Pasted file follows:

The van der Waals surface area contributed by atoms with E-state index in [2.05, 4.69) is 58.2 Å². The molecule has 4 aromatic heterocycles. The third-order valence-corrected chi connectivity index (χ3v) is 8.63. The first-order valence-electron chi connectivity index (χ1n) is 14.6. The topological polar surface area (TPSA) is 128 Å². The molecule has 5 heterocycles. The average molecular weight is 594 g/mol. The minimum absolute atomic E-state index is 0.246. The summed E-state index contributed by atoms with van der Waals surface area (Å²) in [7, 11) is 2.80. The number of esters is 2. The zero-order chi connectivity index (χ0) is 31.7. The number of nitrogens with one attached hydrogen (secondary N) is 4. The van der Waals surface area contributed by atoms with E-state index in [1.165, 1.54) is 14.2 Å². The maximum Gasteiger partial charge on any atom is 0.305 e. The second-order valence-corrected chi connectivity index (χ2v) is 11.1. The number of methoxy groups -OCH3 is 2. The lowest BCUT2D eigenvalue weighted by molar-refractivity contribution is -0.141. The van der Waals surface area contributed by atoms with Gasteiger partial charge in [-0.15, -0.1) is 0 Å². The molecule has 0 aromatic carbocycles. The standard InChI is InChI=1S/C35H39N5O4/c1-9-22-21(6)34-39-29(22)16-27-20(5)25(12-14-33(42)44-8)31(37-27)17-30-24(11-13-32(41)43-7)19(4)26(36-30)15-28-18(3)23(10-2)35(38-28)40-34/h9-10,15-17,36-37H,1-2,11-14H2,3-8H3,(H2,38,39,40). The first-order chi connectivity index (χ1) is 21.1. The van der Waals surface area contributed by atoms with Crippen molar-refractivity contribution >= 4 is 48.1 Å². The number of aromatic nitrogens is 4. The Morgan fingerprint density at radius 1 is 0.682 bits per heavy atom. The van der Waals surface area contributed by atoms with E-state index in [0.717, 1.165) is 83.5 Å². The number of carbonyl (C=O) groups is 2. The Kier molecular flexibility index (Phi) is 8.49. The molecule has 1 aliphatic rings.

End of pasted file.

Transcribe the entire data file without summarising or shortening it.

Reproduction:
The van der Waals surface area contributed by atoms with E-state index in [2.05, 4.69) is 58.2 Å². The molecule has 4 aromatic heterocycles. The third-order valence-corrected chi connectivity index (χ3v) is 8.63. The first-order valence-electron chi connectivity index (χ1n) is 14.6. The topological polar surface area (TPSA) is 128 Å². The molecule has 5 heterocycles. The average molecular weight is 594 g/mol. The minimum absolute atomic E-state index is 0.246. The summed E-state index contributed by atoms with van der Waals surface area (Å²) in [7, 11) is 2.80. The number of esters is 2. The zero-order chi connectivity index (χ0) is 31.7. The number of nitrogens with one attached hydrogen (secondary N) is 4. The van der Waals surface area contributed by atoms with E-state index in [1.165, 1.54) is 14.2 Å². The maximum Gasteiger partial charge on any atom is 0.305 e. The second-order valence-corrected chi connectivity index (χ2v) is 11.1. The number of methoxy groups -OCH3 is 2. The lowest BCUT2D eigenvalue weighted by molar-refractivity contribution is -0.141. The van der Waals surface area contributed by atoms with Gasteiger partial charge in [-0.15, -0.1) is 0 Å². The molecule has 0 aromatic carbocycles. The standard InChI is InChI=1S/C35H39N5O4/c1-9-22-21(6)34-39-29(22)16-27-20(5)25(12-14-33(42)44-8)31(37-27)17-30-24(11-13-32(41)43-7)19(4)26(36-30)15-28-18(3)23(10-2)35(38-28)40-34/h9-10,15-17,36-37H,1-2,11-14H2,3-8H3,(H2,38,39,40). The first-order chi connectivity index (χ1) is 21.1. The van der Waals surface area contributed by atoms with Crippen molar-refractivity contribution >= 4 is 48.1 Å². The number of aromatic nitrogens is 4. The Morgan fingerprint density at radius 1 is 0.682 bits per heavy atom. The van der Waals surface area contributed by atoms with E-state index in [0.717, 1.165) is 83.5 Å². The number of carbonyl (C=O) groups is 2. The Kier molecular flexibility index (Phi) is 8.49. The molecule has 1 aliphatic rings.